The primary goal of a social network is to connect people and help them maintain weak ties, not to simplify communication or help them stay in touch. We have email and IM. Staying in touch with everyone constantly is too much work.

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6 responses to “The primary goal of social networks is *not* communication

  1. I haven’t figured out what the goal of Facebook is yet, but I like it. I mostly play Scrabble… on the other hand, the people I play Scrabble against are people I rarely see in real life – one lives in London – and I didn’t even know they played Scrabble. When you meet people at work you’ve got no idea what they do in their private lives, and no idea what they’re interested in. Facebook gives you a little bit more insight into them, and without having to do all of that inane “what did you do on the weekend” chatter you can find out what they’re into. So far though, sadly, Facebook doesn’t support many interesting things. I can see what sort of groups you join, or causes you support, if you put the effort in to do those things.

    Many Facebook applications just give others a tiny view of what sort of person you are. Photos can show us what you look like when you’re drunk, Where I’ve Been shows us what interesting places you’ve been to in the time when we weren’t seeing you regularly. In theory, from these hints we will find shared experiences and that will lead to better communication.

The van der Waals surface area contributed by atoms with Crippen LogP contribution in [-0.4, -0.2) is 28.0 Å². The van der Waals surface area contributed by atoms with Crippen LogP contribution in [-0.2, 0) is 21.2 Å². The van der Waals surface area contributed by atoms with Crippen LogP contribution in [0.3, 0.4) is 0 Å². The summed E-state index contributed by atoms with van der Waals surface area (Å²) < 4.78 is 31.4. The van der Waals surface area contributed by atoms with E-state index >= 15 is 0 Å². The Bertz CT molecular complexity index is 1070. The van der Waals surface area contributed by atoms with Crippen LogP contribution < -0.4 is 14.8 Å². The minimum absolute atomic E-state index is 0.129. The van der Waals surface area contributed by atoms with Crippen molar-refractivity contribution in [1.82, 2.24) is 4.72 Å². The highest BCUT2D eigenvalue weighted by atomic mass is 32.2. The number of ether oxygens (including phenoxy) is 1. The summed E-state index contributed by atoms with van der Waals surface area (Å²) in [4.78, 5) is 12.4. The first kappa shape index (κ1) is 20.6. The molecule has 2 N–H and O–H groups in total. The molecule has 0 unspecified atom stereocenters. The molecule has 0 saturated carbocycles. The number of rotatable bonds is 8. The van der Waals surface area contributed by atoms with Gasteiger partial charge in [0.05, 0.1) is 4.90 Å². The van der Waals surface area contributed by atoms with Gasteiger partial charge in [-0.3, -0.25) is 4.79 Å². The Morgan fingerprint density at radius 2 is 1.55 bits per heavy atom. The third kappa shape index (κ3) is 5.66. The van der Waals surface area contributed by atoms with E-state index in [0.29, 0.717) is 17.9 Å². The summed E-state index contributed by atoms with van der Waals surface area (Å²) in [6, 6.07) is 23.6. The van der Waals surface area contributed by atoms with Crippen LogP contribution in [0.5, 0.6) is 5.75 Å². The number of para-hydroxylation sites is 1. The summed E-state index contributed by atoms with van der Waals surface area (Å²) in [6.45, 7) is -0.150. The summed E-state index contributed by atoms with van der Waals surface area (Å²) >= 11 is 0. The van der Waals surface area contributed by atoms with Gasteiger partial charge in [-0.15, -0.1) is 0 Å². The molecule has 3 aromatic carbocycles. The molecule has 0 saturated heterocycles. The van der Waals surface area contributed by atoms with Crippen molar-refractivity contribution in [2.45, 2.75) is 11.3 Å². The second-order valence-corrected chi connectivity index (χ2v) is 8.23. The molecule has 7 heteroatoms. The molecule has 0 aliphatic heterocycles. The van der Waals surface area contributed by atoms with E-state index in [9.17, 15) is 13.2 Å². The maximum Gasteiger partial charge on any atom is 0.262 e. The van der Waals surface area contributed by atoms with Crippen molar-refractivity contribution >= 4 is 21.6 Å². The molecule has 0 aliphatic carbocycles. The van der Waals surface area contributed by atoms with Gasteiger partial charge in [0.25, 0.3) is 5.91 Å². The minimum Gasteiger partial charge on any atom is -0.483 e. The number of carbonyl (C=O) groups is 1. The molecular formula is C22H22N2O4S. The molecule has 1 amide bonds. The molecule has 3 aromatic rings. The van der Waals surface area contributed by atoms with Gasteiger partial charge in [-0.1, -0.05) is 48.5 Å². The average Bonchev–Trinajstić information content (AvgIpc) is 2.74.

I think games are going to be big on Facebook. At least in a game you get some interaction with your friends. It’s a highly stylised interaction, but so is going to a bar for a beer. I blogged about this once:

    http://sologamer.blogspot.com/2006/10/what-makes-really-great-game.html

    Ultimately, I don’t know what friends are, and what they’re for, but all of those people on Facebook are… something. Next time I move house I’ll call them all up and see which are the useful ones :-).

  2. I haven’t figured out what the goal of Facebook is yet, but I like it. I mostly play Scrabble… on the other hand, the people I play Scrabble against are people I rarely see in real life – one lives in London – and I didn’t even know they played Scrabble. When you meet people at work you’ve got no idea what they do in their private lives, and no idea what they’re interested in. Facebook gives you a little bit more insight into them, and without having to do all of that inane “what did you do on the weekend” chatter you can find out what they’re into. So far though, sadly, Facebook doesn’t support many interesting things. I can see what sort of groups you join, or causes you support, if you put the effort in to do those things.

    Many Facebook applications just give others a tiny view of what sort of person you are. Photos can show us what you look like when you’re drunk, Where I’ve Been shows us what interesting places you’ve been to in the time when we weren’t seeing you regularly. In theory, from these hints we will find shared experiences and that will lead to better communication.

    I think games are going to be big on Facebook. At least in a game you get some interaction with your friends. It’s a highly stylised interaction, but so is going to a bar for a beer. I blogged about this once:

    http://sologamer.blogspot.com/2006/10/what-makes-really-great-game.html

    Ultimately, I don’t know what friends are, and what they’re for, but all of those people on Facebook are… something. Next time I move house I’ll call them all up and see which are the useful ones :-).